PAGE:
So. Expect more thoughts to come.


By S. Qiouyi Lu  /  December 13, 2014  /  0 Comments
Terms naming new public sites

I have a fascination with the act of naming. Roman Mars and Graham Coreil-Allen do a fantastic job of summing up naming’s power and allure in the episode “Names vs The Nothing” of 99% Invisible:

Roman Mars     So it all comes back to a name against a nothing. When you give a nothing a name, you can reimagine it as a something.

Graham Coreil-Allen     If we can create terms for these otherwise invisible experiences and places and things that we all share, that we all of us share, and these public spaces, these new public sites, then it’s a starting point—it’s a starting point for that conversation. By giving it a term, we can then talk about it, and we all know what we’re talking about, then—that’s the first step. The second step is envisioning, “Okay, well, how does this need to be improved?” And the third step is, “How do we do that?”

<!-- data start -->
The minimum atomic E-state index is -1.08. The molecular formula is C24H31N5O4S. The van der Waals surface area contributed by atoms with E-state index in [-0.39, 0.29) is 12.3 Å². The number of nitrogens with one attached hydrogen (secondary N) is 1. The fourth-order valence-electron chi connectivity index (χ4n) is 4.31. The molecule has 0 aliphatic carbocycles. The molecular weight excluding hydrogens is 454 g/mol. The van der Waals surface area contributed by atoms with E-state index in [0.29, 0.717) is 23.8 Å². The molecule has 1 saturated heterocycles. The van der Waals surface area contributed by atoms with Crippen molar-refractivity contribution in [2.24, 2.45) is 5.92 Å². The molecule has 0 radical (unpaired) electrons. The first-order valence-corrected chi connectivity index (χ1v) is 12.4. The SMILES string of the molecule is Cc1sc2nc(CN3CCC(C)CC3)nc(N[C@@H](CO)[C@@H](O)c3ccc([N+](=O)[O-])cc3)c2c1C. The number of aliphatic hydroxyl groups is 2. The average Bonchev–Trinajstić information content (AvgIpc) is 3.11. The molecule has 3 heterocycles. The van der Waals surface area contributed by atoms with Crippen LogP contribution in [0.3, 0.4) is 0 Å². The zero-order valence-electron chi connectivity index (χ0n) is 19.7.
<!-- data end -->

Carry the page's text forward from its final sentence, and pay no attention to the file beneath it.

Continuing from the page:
Roman Mars     The naming is where it starts.

(I highly recommend listening to 99% Invisible, by the way—it’s a fantastic, thought-provoking podcast. This episode in particular sparked something in my brain that led me to write up this post, which ties together a number of related ideas that I’ve been stewing on.)

Naming gives us vocabulary to use to describe our experiences. From those experiences, we can draw narratives. Some psychological and philosophical approaches equate the person with the narrative they form about their experiences. Others may not see the narrative as a requisite criterion of personhood—under their views, a person only needs to interpret their experiences. Whether or not that interpretation forms a cohesive narrative doesn’t matter.